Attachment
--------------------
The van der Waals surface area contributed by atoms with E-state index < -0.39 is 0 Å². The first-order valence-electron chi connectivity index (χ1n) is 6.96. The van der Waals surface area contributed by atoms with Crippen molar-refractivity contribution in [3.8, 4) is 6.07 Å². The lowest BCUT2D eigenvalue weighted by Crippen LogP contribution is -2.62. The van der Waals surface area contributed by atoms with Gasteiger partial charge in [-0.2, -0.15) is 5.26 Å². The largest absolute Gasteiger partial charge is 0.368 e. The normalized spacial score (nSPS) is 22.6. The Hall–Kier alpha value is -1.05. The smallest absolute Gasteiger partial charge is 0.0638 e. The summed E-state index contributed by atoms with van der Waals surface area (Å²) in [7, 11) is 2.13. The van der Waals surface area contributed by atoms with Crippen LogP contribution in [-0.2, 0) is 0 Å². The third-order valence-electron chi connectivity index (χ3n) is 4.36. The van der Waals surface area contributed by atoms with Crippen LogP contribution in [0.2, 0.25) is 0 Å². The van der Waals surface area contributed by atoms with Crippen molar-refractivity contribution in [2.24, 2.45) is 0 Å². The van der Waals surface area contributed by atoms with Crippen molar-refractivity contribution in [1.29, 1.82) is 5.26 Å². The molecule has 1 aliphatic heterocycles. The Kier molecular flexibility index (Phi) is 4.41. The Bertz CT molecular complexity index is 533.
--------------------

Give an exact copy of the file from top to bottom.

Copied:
The van der Waals surface area contributed by atoms with E-state index < -0.39 is 0 Å². The first-order valence-electron chi connectivity index (χ1n) is 6.96. The van der Waals surface area contributed by atoms with Crippen molar-refractivity contribution in [3.8, 4) is 6.07 Å². The lowest BCUT2D eigenvalue weighted by Crippen LogP contribution is -2.62. The van der Waals surface area contributed by atoms with Gasteiger partial charge in [-0.2, -0.15) is 5.26 Å². The largest absolute Gasteiger partial charge is 0.368 e. The normalized spacial score (nSPS) is 22.6. The Hall–Kier alpha value is -1.05. The smallest absolute Gasteiger partial charge is 0.0638 e. The summed E-state index contributed by atoms with van der Waals surface area (Å²) in [7, 11) is 2.13. The van der Waals surface area contributed by atoms with Crippen LogP contribution in [-0.2, 0) is 0 Å². The third-order valence-electron chi connectivity index (χ3n) is 4.36. The van der Waals surface area contributed by atoms with Crippen LogP contribution in [0.2, 0.25) is 0 Å². The van der Waals surface area contributed by atoms with Crippen molar-refractivity contribution in [2.24, 2.45) is 0 Å². The van der Waals surface area contributed by atoms with Crippen molar-refractivity contribution in [1.29, 1.82) is 5.26 Å². The molecule has 1 aliphatic heterocycles. The Kier molecular flexibility index (Phi) is 4.41. The Bertz CT molecular complexity index is 533.